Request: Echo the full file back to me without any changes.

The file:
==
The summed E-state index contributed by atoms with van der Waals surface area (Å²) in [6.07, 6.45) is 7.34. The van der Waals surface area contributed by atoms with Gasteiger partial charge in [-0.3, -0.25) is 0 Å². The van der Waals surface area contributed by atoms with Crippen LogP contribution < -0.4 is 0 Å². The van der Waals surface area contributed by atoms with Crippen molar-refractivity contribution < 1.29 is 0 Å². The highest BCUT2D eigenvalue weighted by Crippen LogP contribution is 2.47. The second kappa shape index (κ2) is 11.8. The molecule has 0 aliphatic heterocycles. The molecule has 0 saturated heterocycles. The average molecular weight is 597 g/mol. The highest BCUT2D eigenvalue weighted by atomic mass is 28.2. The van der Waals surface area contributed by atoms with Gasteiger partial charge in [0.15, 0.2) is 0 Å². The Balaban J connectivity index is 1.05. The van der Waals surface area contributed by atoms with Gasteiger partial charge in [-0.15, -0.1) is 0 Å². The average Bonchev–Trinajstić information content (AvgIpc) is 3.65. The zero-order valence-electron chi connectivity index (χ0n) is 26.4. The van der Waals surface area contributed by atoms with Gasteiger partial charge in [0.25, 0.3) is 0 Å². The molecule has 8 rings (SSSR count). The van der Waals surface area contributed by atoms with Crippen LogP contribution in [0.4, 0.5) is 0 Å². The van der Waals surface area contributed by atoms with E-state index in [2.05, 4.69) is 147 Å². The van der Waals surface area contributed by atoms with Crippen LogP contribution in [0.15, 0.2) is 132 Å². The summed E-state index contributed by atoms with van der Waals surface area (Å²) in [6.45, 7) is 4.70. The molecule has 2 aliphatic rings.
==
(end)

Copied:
The summed E-state index contributed by atoms with van der Waals surface area (Å²) in [6.07, 6.45) is 7.34. The van der Waals surface area contributed by atoms with Gasteiger partial charge in [-0.3, -0.25) is 0 Å². The van der Waals surface area contributed by atoms with Crippen LogP contribution < -0.4 is 0 Å². The van der Waals surface area contributed by atoms with Crippen molar-refractivity contribution < 1.29 is 0 Å². The highest BCUT2D eigenvalue weighted by Crippen LogP contribution is 2.47. The second kappa shape index (κ2) is 11.8. The molecule has 0 aliphatic heterocycles. The molecule has 0 saturated heterocycles. The average molecular weight is 597 g/mol. The highest BCUT2D eigenvalue weighted by atomic mass is 28.2. The van der Waals surface area contributed by atoms with Gasteiger partial charge in [0.15, 0.2) is 0 Å². The Balaban J connectivity index is 1.05. The van der Waals surface area contributed by atoms with Gasteiger partial charge in [-0.15, -0.1) is 0 Å². The average Bonchev–Trinajstić information content (AvgIpc) is 3.65. The zero-order valence-electron chi connectivity index (χ0n) is 26.4. The van der Waals surface area contributed by atoms with Gasteiger partial charge in [0.25, 0.3) is 0 Å². The molecule has 8 rings (SSSR count). The van der Waals surface area contributed by atoms with Crippen LogP contribution in [0.4, 0.5) is 0 Å². The van der Waals surface area contributed by atoms with E-state index in [2.05, 4.69) is 147 Å². The van der Waals surface area contributed by atoms with Crippen LogP contribution in [0.15, 0.2) is 132 Å². The summed E-state index contributed by atoms with van der Waals surface area (Å²) in [6.45, 7) is 4.70. The molecule has 2 aliphatic rings.